**Keywords:**Revenue management, airline seat allocation, bid price.**A Case Study of an Air Crew Scheduling Problem**

Ong H. L., Chew K. L. & Huang H. C.

This paper presents a case study of a crew scheduling problem for an international airline. The study consists of two parts. The first part concerns the generation of an efficient set of flying duties to cover several hundreds of flight sectors operated by the airline. The objecetive function under consideration is to minimise the maximum daily crew requirement. The second part presents a computerised crew management system for the company to generate crew duty rosters. The objective of the system is to generate effective duty rosters for the crew to cover a given set of flying duties, conforming to the even distribution requirement and taking into considerations other non-flying duties to be performed by the crew. The problem is modelled as a series of assignment problems and solved by the assignment algorithm. The system can cope with dynamic changes in flight duties and is able to construct a speedy roster with supporting statistics for the user.

**Keywords:**Crew scheduling, Singapore.**Management Science and the Singapore Postal Services**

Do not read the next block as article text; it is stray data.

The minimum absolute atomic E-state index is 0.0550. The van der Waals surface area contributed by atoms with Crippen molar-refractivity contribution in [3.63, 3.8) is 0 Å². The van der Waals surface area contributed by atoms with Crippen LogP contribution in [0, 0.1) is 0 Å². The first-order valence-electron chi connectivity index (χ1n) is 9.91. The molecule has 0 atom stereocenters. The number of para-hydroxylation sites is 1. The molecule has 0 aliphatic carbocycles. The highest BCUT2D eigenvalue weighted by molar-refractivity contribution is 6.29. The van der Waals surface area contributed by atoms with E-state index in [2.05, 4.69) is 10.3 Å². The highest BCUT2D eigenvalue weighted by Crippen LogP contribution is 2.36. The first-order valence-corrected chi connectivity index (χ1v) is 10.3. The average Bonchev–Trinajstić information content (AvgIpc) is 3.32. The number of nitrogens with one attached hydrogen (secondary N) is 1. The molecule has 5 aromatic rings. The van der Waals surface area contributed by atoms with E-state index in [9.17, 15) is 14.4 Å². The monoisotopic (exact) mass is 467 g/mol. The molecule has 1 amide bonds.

Mark Goh & Sun Jie

This paper employs the use of binary Integer Linear Programming, and scenario analysis to determine the optimal delivery base network for Singapore Post (SP). The computer assisted analysis is to assist SP to plan for an efficient mail delivery network in Singapore for the year 2010 and beyond. The study is performed in three phases. The first phase employs an integer programming model to evaluate the optimal number and location of delivery bases. The second phase entails a scenario analysis. Specifically, it fixes the number of delivery bases and varies the number service range to see, if any, the effect on variable operating cost. The third phase fixes the service range of the delivery bases to obtain the optimal number of bases.

**Keywords:**Facility location, integer programming, set covering, case study.

William Hioe

Bill Liu

Chong Fen Sin

Lau Boon Hwee

M. A. Quaddus

**A Brief History of the Society**

Chew Kim Lin